## Exploration 3: Write-Up

In this investigation, we will take a look at the XC plane and how to determine the roots within this plane.

The goal is to determine the roots of this equation, specifically if we are looking at the xc plane.

To gain a better understanding of the equation in the xc plane, let's graph a specific example.

Let's take the cases where a=1, b=1, c=1 and a=2, b=2, and c=2.

Now, let's take a look at these equations if we are in the xc plane. We can do this by simply replacing the c with a y.

Now to graph this equation in Desmos or other graphing software, the equation must be rearranged to y=

The question now, is how can we find the roots of this equation? One way is to look a the horizontal line that goes through the c-axis. If we plug in y=c, we can look at different values that cross the parabola as well as the roots of the equation.

Here the horizontal line is located at c=-10.

Try manipulate the graph and exploring this situation on Desmos!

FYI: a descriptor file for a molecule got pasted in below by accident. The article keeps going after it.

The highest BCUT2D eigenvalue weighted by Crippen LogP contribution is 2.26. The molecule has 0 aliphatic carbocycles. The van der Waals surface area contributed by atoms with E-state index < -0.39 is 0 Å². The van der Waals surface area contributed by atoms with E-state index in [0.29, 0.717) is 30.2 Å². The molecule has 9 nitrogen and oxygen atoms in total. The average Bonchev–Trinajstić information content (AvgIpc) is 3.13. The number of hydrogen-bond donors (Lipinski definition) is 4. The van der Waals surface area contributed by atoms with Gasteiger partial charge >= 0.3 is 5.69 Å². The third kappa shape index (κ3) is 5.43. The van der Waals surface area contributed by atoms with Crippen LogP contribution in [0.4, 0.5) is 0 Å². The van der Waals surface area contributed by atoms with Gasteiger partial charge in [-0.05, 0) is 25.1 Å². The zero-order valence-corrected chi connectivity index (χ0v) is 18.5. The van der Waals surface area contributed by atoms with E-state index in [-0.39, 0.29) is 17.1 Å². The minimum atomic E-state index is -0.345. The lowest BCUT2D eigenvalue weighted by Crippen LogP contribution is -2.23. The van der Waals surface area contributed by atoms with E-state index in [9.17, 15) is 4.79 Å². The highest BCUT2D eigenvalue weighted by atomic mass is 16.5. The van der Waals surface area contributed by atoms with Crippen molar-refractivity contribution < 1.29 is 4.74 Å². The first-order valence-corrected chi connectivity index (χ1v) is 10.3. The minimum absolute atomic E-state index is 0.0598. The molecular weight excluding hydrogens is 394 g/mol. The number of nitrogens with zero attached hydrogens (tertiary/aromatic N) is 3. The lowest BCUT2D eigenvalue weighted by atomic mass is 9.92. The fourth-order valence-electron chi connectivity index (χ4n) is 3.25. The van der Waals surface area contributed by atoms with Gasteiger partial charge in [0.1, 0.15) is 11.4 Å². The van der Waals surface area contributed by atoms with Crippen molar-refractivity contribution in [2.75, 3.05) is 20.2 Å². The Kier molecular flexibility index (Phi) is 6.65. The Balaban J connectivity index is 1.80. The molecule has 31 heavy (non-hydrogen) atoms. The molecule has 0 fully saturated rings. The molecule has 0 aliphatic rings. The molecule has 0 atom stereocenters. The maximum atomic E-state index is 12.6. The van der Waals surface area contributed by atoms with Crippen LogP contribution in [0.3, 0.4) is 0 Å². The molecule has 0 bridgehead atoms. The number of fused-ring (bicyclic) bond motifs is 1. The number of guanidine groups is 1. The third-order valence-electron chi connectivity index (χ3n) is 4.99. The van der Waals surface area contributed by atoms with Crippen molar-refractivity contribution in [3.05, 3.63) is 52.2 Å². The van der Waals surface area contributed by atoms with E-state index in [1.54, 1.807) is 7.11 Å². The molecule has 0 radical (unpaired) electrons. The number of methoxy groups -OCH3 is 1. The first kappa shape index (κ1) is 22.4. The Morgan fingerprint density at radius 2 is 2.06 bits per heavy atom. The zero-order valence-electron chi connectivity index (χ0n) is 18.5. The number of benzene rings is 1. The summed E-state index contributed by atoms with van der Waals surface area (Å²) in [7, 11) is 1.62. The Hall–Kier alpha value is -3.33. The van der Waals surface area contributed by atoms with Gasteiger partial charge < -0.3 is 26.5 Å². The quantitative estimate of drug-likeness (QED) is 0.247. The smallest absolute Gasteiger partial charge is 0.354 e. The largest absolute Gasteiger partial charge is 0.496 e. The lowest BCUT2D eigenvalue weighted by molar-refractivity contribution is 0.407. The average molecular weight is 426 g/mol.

From the graph and the varying c, we can see that when c is greater than the vertex of the parabola, (-0.5, 0.25), it follows that the line does not cross the parabola at all.

When c=0.25, the line cross the parabola at only one point. This point being the vertex of the parabola (-0.5, 0.25).

When c less than 0.25, it follows that the line will cross the parabola at two points. There will be one point of intersection on the left of the line x=-0.5 and there will be one point of intersection on the right of the same line.

Now, let's think about what is going on with the points of intersection between the parabola and the horizontal line.

For example, let's take c =-10 which is graphed above. This gives the equation:

This is a quadratic equation and the quadratic equation can be used to find the roots, points of intersection between the horizontal line and the parabola.

These two points determine where the points are located on the graph.